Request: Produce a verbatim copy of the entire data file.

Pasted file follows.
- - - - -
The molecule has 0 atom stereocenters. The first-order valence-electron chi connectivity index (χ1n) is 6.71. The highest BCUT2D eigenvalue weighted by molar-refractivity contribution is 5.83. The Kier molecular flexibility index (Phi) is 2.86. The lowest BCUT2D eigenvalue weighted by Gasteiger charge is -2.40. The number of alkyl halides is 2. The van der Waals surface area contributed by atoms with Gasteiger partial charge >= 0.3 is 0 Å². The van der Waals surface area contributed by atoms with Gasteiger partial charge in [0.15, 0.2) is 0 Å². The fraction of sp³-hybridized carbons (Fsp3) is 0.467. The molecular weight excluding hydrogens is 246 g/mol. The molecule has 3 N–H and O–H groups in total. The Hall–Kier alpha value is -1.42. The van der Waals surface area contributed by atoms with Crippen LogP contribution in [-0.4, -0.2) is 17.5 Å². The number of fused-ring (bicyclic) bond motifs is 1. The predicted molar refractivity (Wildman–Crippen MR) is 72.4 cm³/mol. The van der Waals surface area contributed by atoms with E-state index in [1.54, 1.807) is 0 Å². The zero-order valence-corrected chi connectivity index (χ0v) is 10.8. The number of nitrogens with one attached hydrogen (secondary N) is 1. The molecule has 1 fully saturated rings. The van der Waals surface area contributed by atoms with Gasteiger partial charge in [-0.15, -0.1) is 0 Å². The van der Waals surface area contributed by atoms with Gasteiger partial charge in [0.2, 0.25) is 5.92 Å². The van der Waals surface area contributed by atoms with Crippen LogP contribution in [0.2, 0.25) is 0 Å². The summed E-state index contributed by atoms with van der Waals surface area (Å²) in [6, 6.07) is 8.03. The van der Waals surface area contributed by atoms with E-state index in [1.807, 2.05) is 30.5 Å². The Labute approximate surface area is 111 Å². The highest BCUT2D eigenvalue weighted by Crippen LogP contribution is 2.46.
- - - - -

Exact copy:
The molecule has 0 atom stereocenters. The first-order valence-electron chi connectivity index (χ1n) is 6.71. The highest BCUT2D eigenvalue weighted by molar-refractivity contribution is 5.83. The Kier molecular flexibility index (Phi) is 2.86. The lowest BCUT2D eigenvalue weighted by Gasteiger charge is -2.40. The number of alkyl halides is 2. The van der Waals surface area contributed by atoms with Gasteiger partial charge >= 0.3 is 0 Å². The van der Waals surface area contributed by atoms with Gasteiger partial charge in [0.15, 0.2) is 0 Å². The fraction of sp³-hybridized carbons (Fsp3) is 0.467. The molecular weight excluding hydrogens is 246 g/mol. The molecule has 3 N–H and O–H groups in total. The Hall–Kier alpha value is -1.42. The van der Waals surface area contributed by atoms with Crippen LogP contribution in [-0.4, -0.2) is 17.5 Å². The number of fused-ring (bicyclic) bond motifs is 1. The predicted molar refractivity (Wildman–Crippen MR) is 72.4 cm³/mol. The van der Waals surface area contributed by atoms with E-state index in [1.54, 1.807) is 0 Å². The zero-order valence-corrected chi connectivity index (χ0v) is 10.8. The number of nitrogens with one attached hydrogen (secondary N) is 1. The molecule has 1 fully saturated rings. The van der Waals surface area contributed by atoms with Gasteiger partial charge in [-0.15, -0.1) is 0 Å². The van der Waals surface area contributed by atoms with Gasteiger partial charge in [0.2, 0.25) is 5.92 Å². The van der Waals surface area contributed by atoms with Crippen LogP contribution in [0.2, 0.25) is 0 Å². The summed E-state index contributed by atoms with van der Waals surface area (Å²) in [6, 6.07) is 8.03. The van der Waals surface area contributed by atoms with E-state index in [1.807, 2.05) is 30.5 Å². The Labute approximate surface area is 111 Å². The highest BCUT2D eigenvalue weighted by Crippen LogP contribution is 2.46.